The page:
Protection of dignity or limitation of freedom of speech?

According to the amendments of the Criminal Code of Armenia, severe insult is henceforth a crime.

Insult and slander were previously criminalized in Armenia, but following recommendations and regulations of international organizations, such as the Regulation 1577/2007 of the EC, Armenia has decriminalized it in 2010.

The law gives the vague definition of severe insult, which is a swearing or insulting in another extremely indecent way.

  • Inflicting a severe insult is punished by a fine, ranging from $200 to $1.000.
  • Insulting by using information or communication technologies or related to the public activity of the person, is punished by a fine, ranging from $1.000 – $2.000.
  • If the perpetrator regularly targets one person, the fine can vary between $2.000-$6.000 or up to three months in prison.

In this context, the public activity includes journalism, performance of official duties, public or political activity.

According to some experts, the ultimate objective of the criminalization is not the punishing, but rather preventing such immoral behavior but other experts warn that the law will not serve for its purpose for several reasons:

  • Firstly, there is no clear definition of foul language and swearing. Probably the law will be applied arbitrary, which in turn will limit the freedom of speech and press.
  • Secondly, there is no clear mechanism how the police and investigative bodies are going to monitor and prosecute users on the internet, given the fact that many users have fake accounts and do not identify themselves.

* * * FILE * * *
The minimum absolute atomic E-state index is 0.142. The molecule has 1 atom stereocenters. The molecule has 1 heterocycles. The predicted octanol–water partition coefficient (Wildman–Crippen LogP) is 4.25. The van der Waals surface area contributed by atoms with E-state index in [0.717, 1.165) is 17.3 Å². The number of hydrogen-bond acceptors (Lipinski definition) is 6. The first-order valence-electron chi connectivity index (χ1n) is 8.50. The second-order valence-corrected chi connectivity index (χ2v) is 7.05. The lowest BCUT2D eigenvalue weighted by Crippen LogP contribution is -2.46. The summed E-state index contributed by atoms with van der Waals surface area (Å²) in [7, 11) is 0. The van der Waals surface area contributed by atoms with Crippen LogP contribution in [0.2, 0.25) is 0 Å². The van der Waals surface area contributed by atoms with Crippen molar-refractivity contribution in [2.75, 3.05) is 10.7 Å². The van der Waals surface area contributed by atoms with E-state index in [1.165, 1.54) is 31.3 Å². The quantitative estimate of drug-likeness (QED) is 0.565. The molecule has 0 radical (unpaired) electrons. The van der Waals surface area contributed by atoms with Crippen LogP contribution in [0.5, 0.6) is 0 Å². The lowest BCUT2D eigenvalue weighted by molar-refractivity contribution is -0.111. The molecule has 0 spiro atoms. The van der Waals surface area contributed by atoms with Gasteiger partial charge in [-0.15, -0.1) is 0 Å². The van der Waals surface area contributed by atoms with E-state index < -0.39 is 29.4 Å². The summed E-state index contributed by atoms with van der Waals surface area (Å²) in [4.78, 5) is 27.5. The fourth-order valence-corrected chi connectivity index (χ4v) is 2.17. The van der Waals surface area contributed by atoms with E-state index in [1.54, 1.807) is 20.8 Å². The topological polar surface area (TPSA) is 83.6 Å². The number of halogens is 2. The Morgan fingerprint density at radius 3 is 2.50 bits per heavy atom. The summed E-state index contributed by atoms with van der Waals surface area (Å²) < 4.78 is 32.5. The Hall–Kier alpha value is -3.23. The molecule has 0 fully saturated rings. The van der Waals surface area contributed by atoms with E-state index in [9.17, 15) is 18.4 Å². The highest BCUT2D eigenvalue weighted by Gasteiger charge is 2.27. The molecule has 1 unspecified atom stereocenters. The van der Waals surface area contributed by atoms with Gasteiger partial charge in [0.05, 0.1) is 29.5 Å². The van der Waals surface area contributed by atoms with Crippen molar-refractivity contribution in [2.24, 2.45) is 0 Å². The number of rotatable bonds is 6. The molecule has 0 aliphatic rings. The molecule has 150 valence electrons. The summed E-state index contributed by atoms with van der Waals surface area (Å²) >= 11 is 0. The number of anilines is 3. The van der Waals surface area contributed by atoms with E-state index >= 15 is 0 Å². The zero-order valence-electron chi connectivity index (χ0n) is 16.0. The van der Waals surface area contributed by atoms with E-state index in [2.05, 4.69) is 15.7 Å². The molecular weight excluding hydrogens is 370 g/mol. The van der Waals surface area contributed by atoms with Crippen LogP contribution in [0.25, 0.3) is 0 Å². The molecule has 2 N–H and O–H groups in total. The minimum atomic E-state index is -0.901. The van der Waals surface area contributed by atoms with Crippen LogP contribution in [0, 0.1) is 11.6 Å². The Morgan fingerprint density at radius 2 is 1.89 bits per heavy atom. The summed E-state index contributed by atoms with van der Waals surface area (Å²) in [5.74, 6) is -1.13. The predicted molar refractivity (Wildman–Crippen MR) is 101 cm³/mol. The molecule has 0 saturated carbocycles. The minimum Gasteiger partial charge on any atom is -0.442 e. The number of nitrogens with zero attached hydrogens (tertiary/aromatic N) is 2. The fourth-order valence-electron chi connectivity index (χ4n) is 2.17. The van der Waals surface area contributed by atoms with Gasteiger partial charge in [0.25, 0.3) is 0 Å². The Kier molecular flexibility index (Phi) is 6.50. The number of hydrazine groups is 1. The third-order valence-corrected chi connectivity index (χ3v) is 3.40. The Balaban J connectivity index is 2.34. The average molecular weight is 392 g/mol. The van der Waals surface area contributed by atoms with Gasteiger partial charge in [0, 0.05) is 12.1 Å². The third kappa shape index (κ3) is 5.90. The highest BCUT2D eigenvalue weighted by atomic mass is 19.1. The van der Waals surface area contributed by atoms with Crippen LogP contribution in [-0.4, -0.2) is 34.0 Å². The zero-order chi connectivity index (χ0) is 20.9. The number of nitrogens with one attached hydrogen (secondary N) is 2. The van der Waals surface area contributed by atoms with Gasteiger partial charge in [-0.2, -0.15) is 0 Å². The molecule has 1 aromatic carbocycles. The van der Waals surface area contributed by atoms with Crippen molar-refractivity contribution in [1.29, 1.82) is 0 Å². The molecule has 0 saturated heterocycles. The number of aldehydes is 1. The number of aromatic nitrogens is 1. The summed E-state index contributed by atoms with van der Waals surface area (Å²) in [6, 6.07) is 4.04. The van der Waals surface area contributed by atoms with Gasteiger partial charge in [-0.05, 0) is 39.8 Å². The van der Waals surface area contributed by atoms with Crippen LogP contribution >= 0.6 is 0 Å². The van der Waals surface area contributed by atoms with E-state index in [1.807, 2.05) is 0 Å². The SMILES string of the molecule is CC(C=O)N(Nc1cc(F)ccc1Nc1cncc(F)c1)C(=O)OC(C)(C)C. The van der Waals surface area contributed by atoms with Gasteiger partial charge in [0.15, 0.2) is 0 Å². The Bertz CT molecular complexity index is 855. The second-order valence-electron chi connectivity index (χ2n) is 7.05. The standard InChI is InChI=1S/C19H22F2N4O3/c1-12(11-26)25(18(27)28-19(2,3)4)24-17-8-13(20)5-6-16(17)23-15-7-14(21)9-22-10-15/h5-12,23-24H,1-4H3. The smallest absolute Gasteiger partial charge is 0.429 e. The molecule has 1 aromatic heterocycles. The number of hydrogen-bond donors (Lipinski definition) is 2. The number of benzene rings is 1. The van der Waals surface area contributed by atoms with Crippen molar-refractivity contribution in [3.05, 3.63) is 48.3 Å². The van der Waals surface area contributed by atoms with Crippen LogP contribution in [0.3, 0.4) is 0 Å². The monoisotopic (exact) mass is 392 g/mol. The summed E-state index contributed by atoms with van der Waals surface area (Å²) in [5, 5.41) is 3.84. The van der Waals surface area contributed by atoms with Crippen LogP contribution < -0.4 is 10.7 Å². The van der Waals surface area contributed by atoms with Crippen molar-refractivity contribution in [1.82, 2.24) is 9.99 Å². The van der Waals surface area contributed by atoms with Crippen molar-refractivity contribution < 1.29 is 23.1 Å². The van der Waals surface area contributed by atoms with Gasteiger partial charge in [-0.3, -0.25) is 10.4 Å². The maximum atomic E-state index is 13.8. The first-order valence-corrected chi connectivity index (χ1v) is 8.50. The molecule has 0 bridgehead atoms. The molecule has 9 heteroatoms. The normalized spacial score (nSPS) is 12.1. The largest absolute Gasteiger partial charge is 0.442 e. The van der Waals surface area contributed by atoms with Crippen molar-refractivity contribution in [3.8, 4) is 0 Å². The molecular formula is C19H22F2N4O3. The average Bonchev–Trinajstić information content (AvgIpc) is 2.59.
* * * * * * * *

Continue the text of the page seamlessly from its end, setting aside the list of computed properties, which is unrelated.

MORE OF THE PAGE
• Moreover, many users of social media are outside of Armenia and Armenian laws cannot by applied. Consequently, the law will create a discrimination and inequality between the people.
  • Another problematic point is that the criminal law differentiates ordinary people and public figures, providing a bigger fine in the case of the defamation of the latter’s. However, for years Armenian Civil law is moving in another direction, developing the idea that public figures must me more tolerant towards criticism, as their activity is of public interest.
  • Last, but not the least, more than two decades, the international community is moving towards the decriminalization of defamation, and current law is in opposition to the global trend.

Comparative Analysis: Is Cryptocurrency Legal in Armenia?

Despite the global development of cryptocurrencies, their regulation and legal status vary from state to state. Some states cautiously introduce laws and regulations, while others don’t and create a field of unregulated transactions. Even the regulation of the most famous crypto, bitcoin, is not unified and states’ approaches are radically different.

Here are three common ways how the states regulate bitcoin.


In the majority of the states the purchase, sale, use and holding of bitcoin is legal, due to either lack of regulation or special laws. Such states include France, Spain, USA.

2.  Legal, with banking ban

In some states bitcoin is legal, however financial institutions are not allowed to make crypto transactions. Such states include Canada, Russia, Turkey and China.

3. Illegal

In some states the purchase, sale, use and holding of bitcoin is considered illegal and punishable.

Such states include Egypt, Bolivia and Morocco.

In states, where the crypto is legal, it is considered as legal tender (money), virtual asset or commodity. States often refrain from calling bitcoin digital currency, virtual currency or digital money, because it would be misunderstood as a legal tender.

In June 2021, El Salvador became the world’s first country to adopt bitcoin as legal tender.

For example in the USA bitcoin is determined as commodity or digital commodity, according to the Commodity Exchange Act (CEA). Unlike securities, commodity markets operate with relatively little regulatory oversight and bitcoins are freely traded. In this case the bitcoin is taxed as a property.

There are states, for example Mexico, where bitcoin is considered as a virtual asset, which means that bitcoin is digital representation of value that can be digitally traded, transferred or used for payment. In this case, companies operating with bitcoin must register in competent authority, implement compliance programs, keep the required records, report suspicious and enforce an anti-money laundering transactions also bitcoin.